Shoreline Armoring Effects on Fish and Real Estate

by Rich McLaughlin, Ph.D.

The erosion of lake and ocean shorelines is of great concern to both landowners and natural resource managers. The historical approach to controlling such erosion has been to armor the shoreline with riprap, walls and similar devices designed to absorb wave energy and prevent further erosion. How effective they are relative to other approaches is the subject of considerable debate, but their effects beyond controlling erosion are the subject of several recent studies.

How do the aquatic organisms respond in a freshwater lake when the shoreline is armored with either riprap or walls? This was the central question for Chhor et al. when they surveyed a lake in Canada.1 To do the assessment, 20 sites were selected with either natural rocky shoreline, riprap or a wall, for a total of 60 sites. The armoring appeared to be the result of erosion that individual cottage owners wanted to halt, but the conditions prior to that were unknown.

Example of cottage shoreline hardened with concrete walls.

Surveys of fish, aquatic plants and woody debris were conducted by a diver, and aquatic macroinvertebrates were surveyed with a kick net. The overall and individual habitat metrics scored much lower where there was armoring, with noticeably less woody debris and aquatic plants.
The authors suggested that this was likely due to a combination of disturbance during the armoring process and active management by the cottage owners. However, neither fish nor macroinvertebrates appeared to be adversely affected. In fact, of the six fish species found in large enough numbers to assess, only largemouth bass preferred the natural shoreline. This may have been due to the absence of woody debris and plants for the largemouth bass to use to ambush their prey. However, pumpkinseed, bluegill, yellow perch, rock bass and one of two groups of minnow preferred the armored habitat over natural. The authors suggested that there may be shifts occurring in the aquatic environment and community structure that may not be evident yet.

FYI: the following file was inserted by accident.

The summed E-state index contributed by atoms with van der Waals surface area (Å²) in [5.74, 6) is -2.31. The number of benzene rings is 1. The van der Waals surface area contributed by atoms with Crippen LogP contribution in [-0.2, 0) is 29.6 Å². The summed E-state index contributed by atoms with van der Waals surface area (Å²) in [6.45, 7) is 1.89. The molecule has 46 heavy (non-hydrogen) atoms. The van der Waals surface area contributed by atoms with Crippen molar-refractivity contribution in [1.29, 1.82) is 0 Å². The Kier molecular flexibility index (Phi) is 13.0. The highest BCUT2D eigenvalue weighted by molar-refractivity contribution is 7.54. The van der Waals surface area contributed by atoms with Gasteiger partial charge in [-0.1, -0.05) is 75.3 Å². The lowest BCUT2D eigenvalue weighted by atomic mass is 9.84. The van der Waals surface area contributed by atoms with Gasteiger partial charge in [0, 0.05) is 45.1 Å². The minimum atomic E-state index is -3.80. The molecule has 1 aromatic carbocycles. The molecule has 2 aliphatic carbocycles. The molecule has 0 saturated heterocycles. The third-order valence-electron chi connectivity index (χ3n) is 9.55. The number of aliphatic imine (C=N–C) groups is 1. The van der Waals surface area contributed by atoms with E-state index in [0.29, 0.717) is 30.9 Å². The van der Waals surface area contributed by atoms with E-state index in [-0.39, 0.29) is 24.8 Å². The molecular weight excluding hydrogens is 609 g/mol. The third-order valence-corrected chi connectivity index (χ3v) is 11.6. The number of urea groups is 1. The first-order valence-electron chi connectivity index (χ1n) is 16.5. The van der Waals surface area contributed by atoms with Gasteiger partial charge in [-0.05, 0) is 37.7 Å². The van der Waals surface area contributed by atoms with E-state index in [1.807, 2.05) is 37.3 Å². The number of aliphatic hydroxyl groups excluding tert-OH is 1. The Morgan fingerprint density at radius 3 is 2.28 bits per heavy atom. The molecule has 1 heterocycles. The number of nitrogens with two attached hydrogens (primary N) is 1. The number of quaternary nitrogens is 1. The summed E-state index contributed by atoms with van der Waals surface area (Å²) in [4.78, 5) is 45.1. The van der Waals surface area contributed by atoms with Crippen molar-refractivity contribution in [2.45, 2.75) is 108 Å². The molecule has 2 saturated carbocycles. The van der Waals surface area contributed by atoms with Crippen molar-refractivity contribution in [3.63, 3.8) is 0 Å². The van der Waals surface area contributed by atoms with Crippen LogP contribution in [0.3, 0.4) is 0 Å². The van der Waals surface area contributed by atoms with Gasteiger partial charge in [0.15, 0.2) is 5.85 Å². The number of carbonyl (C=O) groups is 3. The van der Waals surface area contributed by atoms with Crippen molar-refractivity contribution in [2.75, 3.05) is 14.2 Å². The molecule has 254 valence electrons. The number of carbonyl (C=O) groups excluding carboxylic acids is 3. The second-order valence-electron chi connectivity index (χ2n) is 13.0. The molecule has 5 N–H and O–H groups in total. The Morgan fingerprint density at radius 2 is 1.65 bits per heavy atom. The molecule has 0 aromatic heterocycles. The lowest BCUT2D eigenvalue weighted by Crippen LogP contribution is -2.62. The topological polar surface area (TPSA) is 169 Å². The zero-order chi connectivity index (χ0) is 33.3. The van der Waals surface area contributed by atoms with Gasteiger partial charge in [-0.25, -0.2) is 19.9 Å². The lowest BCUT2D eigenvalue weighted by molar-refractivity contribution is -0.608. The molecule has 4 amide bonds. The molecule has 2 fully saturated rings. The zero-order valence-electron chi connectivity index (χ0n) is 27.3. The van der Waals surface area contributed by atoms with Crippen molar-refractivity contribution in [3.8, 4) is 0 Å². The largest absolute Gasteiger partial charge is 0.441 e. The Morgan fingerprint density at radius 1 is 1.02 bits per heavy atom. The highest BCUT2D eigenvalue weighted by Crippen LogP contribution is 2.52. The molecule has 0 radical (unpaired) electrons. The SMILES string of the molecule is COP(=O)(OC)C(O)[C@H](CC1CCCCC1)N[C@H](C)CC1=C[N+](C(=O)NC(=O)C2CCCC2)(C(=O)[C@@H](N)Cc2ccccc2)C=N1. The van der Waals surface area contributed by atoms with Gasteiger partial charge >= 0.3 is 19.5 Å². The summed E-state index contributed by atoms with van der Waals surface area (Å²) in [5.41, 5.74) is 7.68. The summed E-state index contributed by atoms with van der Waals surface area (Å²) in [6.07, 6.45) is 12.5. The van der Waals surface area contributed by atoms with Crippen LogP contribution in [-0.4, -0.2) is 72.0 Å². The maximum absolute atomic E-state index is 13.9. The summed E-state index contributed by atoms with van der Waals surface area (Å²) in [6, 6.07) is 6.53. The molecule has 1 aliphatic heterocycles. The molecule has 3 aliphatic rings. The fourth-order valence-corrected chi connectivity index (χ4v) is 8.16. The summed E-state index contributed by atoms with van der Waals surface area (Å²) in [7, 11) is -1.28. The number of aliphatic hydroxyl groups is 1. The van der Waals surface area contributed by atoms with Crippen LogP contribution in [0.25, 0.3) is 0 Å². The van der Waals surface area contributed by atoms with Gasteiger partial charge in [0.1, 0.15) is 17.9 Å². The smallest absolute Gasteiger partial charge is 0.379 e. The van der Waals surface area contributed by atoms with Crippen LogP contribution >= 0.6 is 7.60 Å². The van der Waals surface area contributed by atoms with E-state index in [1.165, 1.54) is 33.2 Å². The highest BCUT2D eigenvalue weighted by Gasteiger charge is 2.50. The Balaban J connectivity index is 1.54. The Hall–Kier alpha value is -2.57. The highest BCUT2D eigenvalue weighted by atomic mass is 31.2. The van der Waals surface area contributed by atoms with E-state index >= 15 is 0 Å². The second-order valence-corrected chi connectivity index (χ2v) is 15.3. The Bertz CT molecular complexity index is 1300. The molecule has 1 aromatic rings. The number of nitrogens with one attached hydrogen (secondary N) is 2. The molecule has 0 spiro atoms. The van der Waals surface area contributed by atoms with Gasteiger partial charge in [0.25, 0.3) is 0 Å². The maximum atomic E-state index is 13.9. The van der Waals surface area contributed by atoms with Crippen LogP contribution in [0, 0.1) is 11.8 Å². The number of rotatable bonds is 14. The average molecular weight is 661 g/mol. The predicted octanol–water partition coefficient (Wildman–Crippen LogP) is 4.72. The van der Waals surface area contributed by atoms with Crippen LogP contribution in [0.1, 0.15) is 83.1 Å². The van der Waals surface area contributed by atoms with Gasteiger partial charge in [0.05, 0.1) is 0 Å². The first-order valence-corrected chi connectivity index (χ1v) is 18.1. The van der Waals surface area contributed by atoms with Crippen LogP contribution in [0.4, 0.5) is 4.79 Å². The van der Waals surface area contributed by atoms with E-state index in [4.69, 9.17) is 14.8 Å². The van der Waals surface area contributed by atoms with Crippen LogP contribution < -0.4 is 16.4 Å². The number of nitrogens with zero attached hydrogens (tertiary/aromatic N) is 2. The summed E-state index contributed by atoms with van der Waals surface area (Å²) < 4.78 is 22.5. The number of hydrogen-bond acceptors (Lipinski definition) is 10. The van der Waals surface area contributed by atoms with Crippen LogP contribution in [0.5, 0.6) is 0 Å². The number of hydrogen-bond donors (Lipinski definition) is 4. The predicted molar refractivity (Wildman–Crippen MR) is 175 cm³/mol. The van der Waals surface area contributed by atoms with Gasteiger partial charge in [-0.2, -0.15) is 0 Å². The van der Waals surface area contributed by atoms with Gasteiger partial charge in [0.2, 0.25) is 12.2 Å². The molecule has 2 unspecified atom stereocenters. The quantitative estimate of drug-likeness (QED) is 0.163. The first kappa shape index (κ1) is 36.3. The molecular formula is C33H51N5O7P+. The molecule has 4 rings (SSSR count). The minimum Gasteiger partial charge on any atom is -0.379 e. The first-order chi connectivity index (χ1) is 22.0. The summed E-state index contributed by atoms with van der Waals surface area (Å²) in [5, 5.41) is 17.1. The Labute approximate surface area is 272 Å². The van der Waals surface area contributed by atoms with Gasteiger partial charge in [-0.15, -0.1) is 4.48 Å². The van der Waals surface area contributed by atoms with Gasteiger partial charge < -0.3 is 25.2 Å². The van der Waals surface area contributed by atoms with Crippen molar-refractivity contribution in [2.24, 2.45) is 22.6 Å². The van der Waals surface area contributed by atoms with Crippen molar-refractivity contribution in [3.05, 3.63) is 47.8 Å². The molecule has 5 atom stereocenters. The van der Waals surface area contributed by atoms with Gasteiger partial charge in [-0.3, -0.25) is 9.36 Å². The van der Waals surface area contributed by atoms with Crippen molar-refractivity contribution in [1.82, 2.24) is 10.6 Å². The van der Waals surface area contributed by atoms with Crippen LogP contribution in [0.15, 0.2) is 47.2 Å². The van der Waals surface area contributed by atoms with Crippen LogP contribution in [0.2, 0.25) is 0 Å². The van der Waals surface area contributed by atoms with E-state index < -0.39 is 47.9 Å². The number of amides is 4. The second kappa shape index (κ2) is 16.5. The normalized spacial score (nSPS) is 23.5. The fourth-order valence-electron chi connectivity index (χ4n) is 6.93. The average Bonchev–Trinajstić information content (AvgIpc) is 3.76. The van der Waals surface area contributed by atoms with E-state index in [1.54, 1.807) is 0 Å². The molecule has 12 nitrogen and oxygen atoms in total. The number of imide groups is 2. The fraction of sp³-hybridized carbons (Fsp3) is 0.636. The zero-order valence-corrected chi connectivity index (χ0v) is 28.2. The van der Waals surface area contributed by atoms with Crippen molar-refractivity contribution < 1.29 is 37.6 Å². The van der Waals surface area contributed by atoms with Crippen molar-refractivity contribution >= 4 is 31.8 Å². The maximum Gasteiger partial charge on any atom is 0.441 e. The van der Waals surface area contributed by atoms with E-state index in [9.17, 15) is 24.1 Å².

A school of smallmouth bass prowl a rocky shoreline.

In a very different analysis, the effect of seawalls on property values on the coast of southern California was determined.2 In order to do this, Brucal and Lynham selected data previously collected on properties near the shore in San Diego and Santa Cruz counties. The presence of seawalls or beach nourishment was noted, although there were few beach nourishment projects so this was not included. The property values were collected from county records and other data came from a survey of homeowners. The authors noted numerous negative effects of seawalls on beaches, such as steepening the beach gradient and interrupting the flow of sand to adjacent beaches, reducing their width or eliminating them altogether. In Santa Cruz, there was a strong negative effect of seawalls on the value of property but not in San Diego. Differences in the physical attributes of the shoreline were suggested as the reason, with much higher cliffs in San Diego that made the beaches less accessible anyway. Using their models, the authors estimated tax losses of up to $54 million annually if the number of seawalls was doubled in Santa Cruz County. 


1. Chhor, A. D., D. M. Glassman, J. P. Smol, J. C. Vermaire, and S. J. Cooke. 2020. Ecological consequences of shoreline armoring on littoral fish and benthic macroinvertebrate communities in an Eastern Ontario lake. Aquatic Sciences (2020) 82:73.

2. Brucal, A., and J. Lynham. 2021. Coastal armoring and sinking property values: the case of seawalls in California. Environmental Economics and Policy Studies (2021) 23:55–77.